Speaker Series

Utah Tech University
St. George, Utah

Co-sponsored by the                                                                              College of Humanities & Social Sciences                                          and UT Academic Affairs
Utah Tech University 

Fall 2022 Speaker

Adam Dorr, RethinkX Think Tank

Rethinking Humanity: Reasons for Optimism Amidst the Disruptions

September 20, 2022 at 4 PM 

Zion Room (Holland Centennial Commons 537)

Utah Tech University campus

Adam Dorr (RethinkX) to Visit Utah Tech University

Human<–>Tech Speaker Series

September 20, 2022 @ 4PM in Zion Room

Adam Dorr, the Director of Research at the RethinkX think tank, visits Utah Tech for a day of small group interactions on Tuesday, September 20. His public talk, Rethinking Humanity: Reasons for Optimism Amidst the Disruptions is at 4 PM in the Zion Room (Holland Centennial Commons 537). The talk is open to the public.

Dorr is an environmental social scientist and technology theorist whose recent RethinkX publications have focused on the disruption of the global energy sector by new energy generation and storage technologies, as well as the implications of the energy, transportation, and food disruptions for climate change.

Dorr regularly presents RethinkX's work on stage, radio, podcasts, and television and has more than a decade of teaching, lecturing, and public speaking experience. He completed his MS at the University of Michigan's School for the Environment and Sustainability and his PhD at UCLA's Luskin School of Public Affairs.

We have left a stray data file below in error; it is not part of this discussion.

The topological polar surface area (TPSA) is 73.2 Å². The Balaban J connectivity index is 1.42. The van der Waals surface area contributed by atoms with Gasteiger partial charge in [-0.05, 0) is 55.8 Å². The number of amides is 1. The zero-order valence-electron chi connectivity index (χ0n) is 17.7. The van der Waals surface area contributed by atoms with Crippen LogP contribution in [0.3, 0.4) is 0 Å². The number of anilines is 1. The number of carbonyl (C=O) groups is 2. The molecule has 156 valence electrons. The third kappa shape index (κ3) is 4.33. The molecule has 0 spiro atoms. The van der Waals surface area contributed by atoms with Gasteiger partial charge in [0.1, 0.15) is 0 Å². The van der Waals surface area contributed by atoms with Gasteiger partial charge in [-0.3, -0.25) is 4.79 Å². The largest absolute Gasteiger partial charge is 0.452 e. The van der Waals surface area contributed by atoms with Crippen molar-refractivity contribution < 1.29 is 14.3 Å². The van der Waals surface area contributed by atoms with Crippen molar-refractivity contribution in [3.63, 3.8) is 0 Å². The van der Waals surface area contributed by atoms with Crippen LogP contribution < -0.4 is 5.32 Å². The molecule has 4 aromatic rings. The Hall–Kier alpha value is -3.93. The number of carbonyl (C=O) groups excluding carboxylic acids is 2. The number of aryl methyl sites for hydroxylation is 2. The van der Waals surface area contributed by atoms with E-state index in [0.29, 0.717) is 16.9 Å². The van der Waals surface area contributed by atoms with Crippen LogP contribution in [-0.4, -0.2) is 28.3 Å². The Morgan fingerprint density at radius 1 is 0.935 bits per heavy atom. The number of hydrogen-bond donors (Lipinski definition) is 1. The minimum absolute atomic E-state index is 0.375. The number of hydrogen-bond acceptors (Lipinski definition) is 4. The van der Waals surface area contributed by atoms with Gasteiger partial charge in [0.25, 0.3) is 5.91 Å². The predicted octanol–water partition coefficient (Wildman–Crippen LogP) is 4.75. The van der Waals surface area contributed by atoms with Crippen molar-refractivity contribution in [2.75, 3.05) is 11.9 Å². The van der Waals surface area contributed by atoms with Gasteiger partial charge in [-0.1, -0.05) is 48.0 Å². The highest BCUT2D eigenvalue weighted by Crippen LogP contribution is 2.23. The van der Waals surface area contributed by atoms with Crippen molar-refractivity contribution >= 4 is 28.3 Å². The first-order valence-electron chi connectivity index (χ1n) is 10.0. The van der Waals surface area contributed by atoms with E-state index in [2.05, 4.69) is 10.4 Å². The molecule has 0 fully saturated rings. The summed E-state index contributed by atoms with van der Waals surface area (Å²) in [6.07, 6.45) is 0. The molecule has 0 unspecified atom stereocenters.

RethinkX is an independent think tank that analyzes and forecasts the speed and scale of technology-driven disruption and its implications across society. The organization produces impartial, data-driven analyses that identify pivotal choices to be made by investors, business, policy and civic leaders. The organization's book, Rethinking Humanity, is available for free download here.

The Human<–>Tech Project

The interactions--and tensions--between humans and technology date back to the first time a human used a rock as a tool. These tensions, in other words, are as old as the species. Today, however, with virtually every aspect of our lives as humans intertwined with technology, the nature and implications of the human-tech relationship are more profound.

Utah Tech's move to a polytechnic mission make these questions especially important. How will we define the relationship between the human and the technological? How will we as a university explore and enable what we learn?

The Human<–> Tech speaker series began in November 2021 as a way to reflect on the intersections of technology and society. The series seeks to foreground the  "human-centered approach to problem-solving" that is a centerpiece of Utah Tech's new open, inclusive, comprehensive, polytechnic model.

Join us as we explore these big questions.